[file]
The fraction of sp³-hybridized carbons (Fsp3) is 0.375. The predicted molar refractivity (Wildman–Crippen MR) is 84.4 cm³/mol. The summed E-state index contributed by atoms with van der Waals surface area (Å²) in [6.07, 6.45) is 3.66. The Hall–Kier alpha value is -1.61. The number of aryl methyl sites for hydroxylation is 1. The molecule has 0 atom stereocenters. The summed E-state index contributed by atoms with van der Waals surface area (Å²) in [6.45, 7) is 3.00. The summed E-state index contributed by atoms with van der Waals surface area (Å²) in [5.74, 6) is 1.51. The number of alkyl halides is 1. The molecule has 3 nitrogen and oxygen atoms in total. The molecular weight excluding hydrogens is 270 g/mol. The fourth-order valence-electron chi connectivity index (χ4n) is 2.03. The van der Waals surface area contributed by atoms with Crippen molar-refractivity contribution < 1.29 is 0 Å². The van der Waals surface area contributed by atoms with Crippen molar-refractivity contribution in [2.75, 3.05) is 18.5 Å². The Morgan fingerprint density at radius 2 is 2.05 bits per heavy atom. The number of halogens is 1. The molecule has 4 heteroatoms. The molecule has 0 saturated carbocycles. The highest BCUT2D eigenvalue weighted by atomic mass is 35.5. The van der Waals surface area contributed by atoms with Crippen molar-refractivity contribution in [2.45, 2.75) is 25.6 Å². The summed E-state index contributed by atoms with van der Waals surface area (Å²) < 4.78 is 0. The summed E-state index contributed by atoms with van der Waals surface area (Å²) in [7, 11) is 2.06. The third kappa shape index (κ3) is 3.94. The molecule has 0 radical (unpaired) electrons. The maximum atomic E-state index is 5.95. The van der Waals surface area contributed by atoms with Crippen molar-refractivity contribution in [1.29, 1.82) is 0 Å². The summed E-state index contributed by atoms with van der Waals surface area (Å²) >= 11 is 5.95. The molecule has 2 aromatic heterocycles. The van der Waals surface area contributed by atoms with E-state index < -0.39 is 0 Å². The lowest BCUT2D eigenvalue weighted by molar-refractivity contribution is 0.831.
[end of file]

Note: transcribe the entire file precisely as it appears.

The fraction of sp³-hybridized carbons (Fsp3) is 0.375. The predicted molar refractivity (Wildman–Crippen MR) is 84.4 cm³/mol. The summed E-state index contributed by atoms with van der Waals surface area (Å²) in [6.07, 6.45) is 3.66. The Hall–Kier alpha value is -1.61. The number of aryl methyl sites for hydroxylation is 1. The molecule has 0 atom stereocenters. The summed E-state index contributed by atoms with van der Waals surface area (Å²) in [6.45, 7) is 3.00. The summed E-state index contributed by atoms with van der Waals surface area (Å²) in [5.74, 6) is 1.51. The number of alkyl halides is 1. The molecule has 3 nitrogen and oxygen atoms in total. The molecular weight excluding hydrogens is 270 g/mol. The fourth-order valence-electron chi connectivity index (χ4n) is 2.03. The van der Waals surface area contributed by atoms with Crippen molar-refractivity contribution < 1.29 is 0 Å². The van der Waals surface area contributed by atoms with Crippen molar-refractivity contribution in [2.75, 3.05) is 18.5 Å². The Morgan fingerprint density at radius 2 is 2.05 bits per heavy atom. The number of halogens is 1. The molecule has 4 heteroatoms. The molecule has 0 saturated carbocycles. The highest BCUT2D eigenvalue weighted by atomic mass is 35.5. The van der Waals surface area contributed by atoms with Crippen molar-refractivity contribution in [2.45, 2.75) is 25.6 Å². The summed E-state index contributed by atoms with van der Waals surface area (Å²) < 4.78 is 0. The summed E-state index contributed by atoms with van der Waals surface area (Å²) in [7, 11) is 2.06. The third kappa shape index (κ3) is 3.94. The molecule has 0 radical (unpaired) electrons. The maximum atomic E-state index is 5.95. The van der Waals surface area contributed by atoms with Crippen molar-refractivity contribution in [1.29, 1.82) is 0 Å². The summed E-state index contributed by atoms with van der Waals surface area (Å²) >= 11 is 5.95. The molecule has 2 aromatic heterocycles. The van der Waals surface area contributed by atoms with E-state index < -0.39 is 0 Å². The lowest BCUT2D eigenvalue weighted by molar-refractivity contribution is 0.831.